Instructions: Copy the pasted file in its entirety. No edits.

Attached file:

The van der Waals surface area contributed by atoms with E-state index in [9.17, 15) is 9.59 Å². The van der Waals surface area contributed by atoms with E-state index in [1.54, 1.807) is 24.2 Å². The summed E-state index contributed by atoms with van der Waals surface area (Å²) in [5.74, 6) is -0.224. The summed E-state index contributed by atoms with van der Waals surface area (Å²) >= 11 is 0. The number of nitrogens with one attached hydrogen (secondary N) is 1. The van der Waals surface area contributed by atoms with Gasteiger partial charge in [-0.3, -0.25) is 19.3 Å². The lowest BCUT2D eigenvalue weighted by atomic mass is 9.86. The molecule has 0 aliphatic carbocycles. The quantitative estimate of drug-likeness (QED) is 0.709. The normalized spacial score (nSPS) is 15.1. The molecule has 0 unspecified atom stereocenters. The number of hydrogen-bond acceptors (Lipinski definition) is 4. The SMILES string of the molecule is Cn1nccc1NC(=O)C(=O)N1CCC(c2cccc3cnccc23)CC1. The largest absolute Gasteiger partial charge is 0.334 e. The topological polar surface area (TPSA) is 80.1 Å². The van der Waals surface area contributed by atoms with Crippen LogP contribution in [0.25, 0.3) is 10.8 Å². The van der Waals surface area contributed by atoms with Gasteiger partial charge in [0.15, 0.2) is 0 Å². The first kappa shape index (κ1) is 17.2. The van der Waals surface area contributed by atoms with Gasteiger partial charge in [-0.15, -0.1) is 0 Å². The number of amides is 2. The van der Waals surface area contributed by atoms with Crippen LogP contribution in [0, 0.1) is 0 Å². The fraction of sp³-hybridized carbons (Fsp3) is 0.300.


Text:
The van der Waals surface area contributed by atoms with E-state index in [9.17, 15) is 9.59 Å². The van der Waals surface area contributed by atoms with E-state index in [1.54, 1.807) is 24.2 Å². The summed E-state index contributed by atoms with van der Waals surface area (Å²) in [5.74, 6) is -0.224. The summed E-state index contributed by atoms with van der Waals surface area (Å²) >= 11 is 0. The number of nitrogens with one attached hydrogen (secondary N) is 1. The van der Waals surface area contributed by atoms with Gasteiger partial charge in [-0.3, -0.25) is 19.3 Å². The lowest BCUT2D eigenvalue weighted by atomic mass is 9.86. The molecule has 0 aliphatic carbocycles. The quantitative estimate of drug-likeness (QED) is 0.709. The normalized spacial score (nSPS) is 15.1. The molecule has 0 unspecified atom stereocenters. The number of hydrogen-bond acceptors (Lipinski definition) is 4. The SMILES string of the molecule is Cn1nccc1NC(=O)C(=O)N1CCC(c2cccc3cnccc23)CC1. The largest absolute Gasteiger partial charge is 0.334 e. The topological polar surface area (TPSA) is 80.1 Å². The van der Waals surface area contributed by atoms with Crippen LogP contribution in [0.25, 0.3) is 10.8 Å². The van der Waals surface area contributed by atoms with Gasteiger partial charge in [0.15, 0.2) is 0 Å². The first kappa shape index (κ1) is 17.2. The van der Waals surface area contributed by atoms with Gasteiger partial charge in [-0.15, -0.1) is 0 Å². The number of amides is 2. The van der Waals surface area contributed by atoms with Crippen LogP contribution in [0, 0.1) is 0 Å². The fraction of sp³-hybridized carbons (Fsp3) is 0.300.